A few of the younger men hear that something is going on and slowly they start to arrive as well. It is more appropriate for them to get involved and they sit close. Two have frayed, cotton leisure suits on. It reminds me of an suit that someone wore back in North America for a summer party or wedding, and promptly got sold to a second hand store. Eventually those things all end up somewhere like this, worn in the bush in the middle of Africa. (Those of you in Western Canada- I kid you not I have seen some used clothing for sale in the market here in Niamey that still has the Value Village tag attached!!) A couple other men have more African clothing of bright fabric pants with a long tunic style top. But the majority have faded cotton dress pants with any type of shirt- from T-shirt to polo shirts to button up dress shirts, all faded from heavy use and hours under the unrelenting sun.

There is a big rooster less than a foot away from me. A baby sheep is just a few feet beyond him, laying in the sand and chewing something. A small child, around 4 I would guess, takes a baby from an old withered grandmother and carries him around on her back. Yes, even the small children carry even smaller children on their backs here. One of the young girls (maybe 17?) sits about 30 feet away. She is beautiful. She keeps stealing glances and looking over at me, but when I look her way she quickly hides her face or looks away. I think she is shy. (see her below in color -hiding her face again!)


A couple of other small children run around naked, with round distended bellies, not unlike those you see in the World Vision commercials. One rolls an old bike tire, using a stick to help it gain momentum.

I turn my attention back to the survey and all is still going fine. Something keeps bumping my seat. Yes, from under my seat. What is going on? I try to be polite and not gawk around or go on my knees to look under my seat, thus drawing attention to myself. Finally I pull out my camera with the swivel screen, aim it under my chair as nonchalantly as possible, and this is what I see.....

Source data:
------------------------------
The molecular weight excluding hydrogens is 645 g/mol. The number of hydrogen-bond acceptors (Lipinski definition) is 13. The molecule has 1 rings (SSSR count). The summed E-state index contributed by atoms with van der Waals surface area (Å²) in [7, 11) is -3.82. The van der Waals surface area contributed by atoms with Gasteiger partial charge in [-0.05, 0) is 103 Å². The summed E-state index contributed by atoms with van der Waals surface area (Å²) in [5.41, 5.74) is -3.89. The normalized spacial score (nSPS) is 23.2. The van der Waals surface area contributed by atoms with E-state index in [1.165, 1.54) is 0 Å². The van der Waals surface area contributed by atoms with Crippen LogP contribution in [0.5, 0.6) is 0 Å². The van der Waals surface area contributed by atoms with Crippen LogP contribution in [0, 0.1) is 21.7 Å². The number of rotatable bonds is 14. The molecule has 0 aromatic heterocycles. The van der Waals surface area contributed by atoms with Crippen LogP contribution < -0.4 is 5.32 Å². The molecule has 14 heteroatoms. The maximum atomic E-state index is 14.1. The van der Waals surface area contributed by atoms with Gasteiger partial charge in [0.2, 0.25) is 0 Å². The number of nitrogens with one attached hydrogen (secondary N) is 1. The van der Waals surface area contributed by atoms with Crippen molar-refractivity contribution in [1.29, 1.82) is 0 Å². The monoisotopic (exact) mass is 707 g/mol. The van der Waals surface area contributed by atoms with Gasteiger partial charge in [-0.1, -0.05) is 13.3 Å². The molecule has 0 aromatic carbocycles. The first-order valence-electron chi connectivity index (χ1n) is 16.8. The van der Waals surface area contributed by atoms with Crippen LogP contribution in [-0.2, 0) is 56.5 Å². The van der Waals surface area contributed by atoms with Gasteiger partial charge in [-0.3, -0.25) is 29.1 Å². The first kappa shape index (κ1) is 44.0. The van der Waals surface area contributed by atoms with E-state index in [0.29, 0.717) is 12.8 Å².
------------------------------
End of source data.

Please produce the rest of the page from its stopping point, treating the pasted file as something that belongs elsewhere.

The sweetest little baby goat has curled up under my chair. Occasionally he bumps my chair bottom with his head as he moves around, and sometimes he nuzzles the back of my calf or licks my ankles. (You can just barely see my ankle of the far right of the photo)

I go back to my people watching. This chief has 3 wives. Even the way they sit for the interview is interesting. The first and main wife was the main interviewee. She sat 2 feet away on a little wooden block that raised her off the mat a few inches. The second wife sat on her heels against a pole about 10 feet away. Even when the health questions about her children came up, she never came any closer. The third wife was even further back, also sitting against a pole. According to the survey, the wives were between 43 and 50. Not too bad considering an old man will often take a very young teenage wife.

The first wife


Since I don't speak fulfulde I watch these women and I think of them and their lives. I pray silently for them - for their health, for their crops, for their children, and most of all , that they would know HOPE. That their days to come would be better than the ones from when they were young and that even in the midst of their poverty that they would know joy and have hope.